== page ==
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We license certain intellectual property rights from third-party licensors, and the failure of the licensor to properly maintain or enforce their intellectual property rights could have an adverse effect on us.

We are party to a number of licenses, including with entities formerly affiliated with the former Privateer Holdings, Inc. (“Privateer Holdings”) that give us rights to use third-party intellectual property that is useful to our business. Our success will depend, in part, on the ability of the licensor to maintain and enforce its licensed intellectual property, in particular, those intellectual property rights to which we have secured exclusive rights. Without protection for the intellectual property we have licensed, other companies might be able to offer substantially similar products for sale or utilize substantially similar processes, which could have an adverse effect on us.

Any of our licensors may allege that we have breached our license agreement, whether with or without merit, and accordingly seek to terminate our license. If successful, this could result in our loss of the right to use the licensed intellectual property, which could adversely affect our ability to commercialize certain products or services and have a material adverse effect on us.

We may not realize the full benefit of the clinical trials or studies that we participate in if we are unable to secure ownership or the exclusive right to use the resulting intellectual property on commercially reasonable terms.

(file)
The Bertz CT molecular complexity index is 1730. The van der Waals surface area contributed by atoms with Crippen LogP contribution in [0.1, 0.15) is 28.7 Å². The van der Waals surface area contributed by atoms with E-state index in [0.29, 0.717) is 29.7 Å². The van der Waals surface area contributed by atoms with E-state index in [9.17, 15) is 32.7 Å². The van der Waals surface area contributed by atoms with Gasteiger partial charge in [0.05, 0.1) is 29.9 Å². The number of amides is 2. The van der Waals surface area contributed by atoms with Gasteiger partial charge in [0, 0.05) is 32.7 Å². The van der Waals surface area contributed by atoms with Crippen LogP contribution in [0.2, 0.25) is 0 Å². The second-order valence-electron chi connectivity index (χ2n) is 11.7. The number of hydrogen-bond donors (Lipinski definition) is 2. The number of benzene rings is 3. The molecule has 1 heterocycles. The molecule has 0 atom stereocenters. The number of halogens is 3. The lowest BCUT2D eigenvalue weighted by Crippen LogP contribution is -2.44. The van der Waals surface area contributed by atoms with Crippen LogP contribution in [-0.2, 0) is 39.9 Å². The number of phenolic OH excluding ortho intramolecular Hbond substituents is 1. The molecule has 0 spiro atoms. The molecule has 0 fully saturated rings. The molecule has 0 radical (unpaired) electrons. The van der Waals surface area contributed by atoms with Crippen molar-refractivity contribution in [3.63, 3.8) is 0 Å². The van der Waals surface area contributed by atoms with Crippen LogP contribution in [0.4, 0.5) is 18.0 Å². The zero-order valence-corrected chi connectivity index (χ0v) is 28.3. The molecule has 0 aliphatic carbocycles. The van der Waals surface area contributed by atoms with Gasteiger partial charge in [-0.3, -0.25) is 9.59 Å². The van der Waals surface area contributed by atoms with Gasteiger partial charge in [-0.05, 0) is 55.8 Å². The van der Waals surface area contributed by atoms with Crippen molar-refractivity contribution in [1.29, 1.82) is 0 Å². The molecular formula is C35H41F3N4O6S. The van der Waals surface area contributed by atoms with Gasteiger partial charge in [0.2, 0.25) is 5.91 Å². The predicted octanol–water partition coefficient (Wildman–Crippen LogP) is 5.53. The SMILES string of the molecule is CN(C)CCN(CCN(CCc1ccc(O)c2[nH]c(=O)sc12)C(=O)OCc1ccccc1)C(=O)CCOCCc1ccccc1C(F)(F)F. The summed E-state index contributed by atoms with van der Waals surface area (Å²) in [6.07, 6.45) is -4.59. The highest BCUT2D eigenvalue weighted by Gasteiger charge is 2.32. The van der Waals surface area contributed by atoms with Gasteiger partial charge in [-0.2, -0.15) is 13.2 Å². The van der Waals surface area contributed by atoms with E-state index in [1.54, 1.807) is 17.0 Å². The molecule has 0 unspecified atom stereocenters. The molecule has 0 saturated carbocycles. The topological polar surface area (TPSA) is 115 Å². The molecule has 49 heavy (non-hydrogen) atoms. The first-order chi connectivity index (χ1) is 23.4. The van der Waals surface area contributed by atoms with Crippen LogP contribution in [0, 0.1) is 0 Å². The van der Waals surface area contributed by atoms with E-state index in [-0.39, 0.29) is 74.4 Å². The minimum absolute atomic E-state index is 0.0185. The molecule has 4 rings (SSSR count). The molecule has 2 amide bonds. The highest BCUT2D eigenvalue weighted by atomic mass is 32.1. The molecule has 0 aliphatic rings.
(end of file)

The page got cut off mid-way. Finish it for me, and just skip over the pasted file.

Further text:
Although we have participated in several clinical trials, we are not the sponsor of many of these trials and, as such, do not have full control over the design, conduct and terms of the trials. In some cases, for instance, we are only the provider of a cannabis study drug for a trial that is designed and initiated by an independent investigator within an academic institution. In such cases, we are often not able to acquire rights to all the intellectual property generated by the trials. Although the terms of all clinical trial agreements entered into by us provide us with, at a minimum, ownership of intellectual property relating directly to the study drug being trialed (e.g. intellectual property relating to use of the study drug), ownership of intellectual property that does not relate directly to the study drug is often retained by the institution. As such, we are vulnerable to any dispute among the investigator, the institution and us with respect to classification and therefore ownership of any particular piece of intellectual property generated during the trial. Such a dispute may affect our ability to make full use of intellectual property generated by a clinical trial.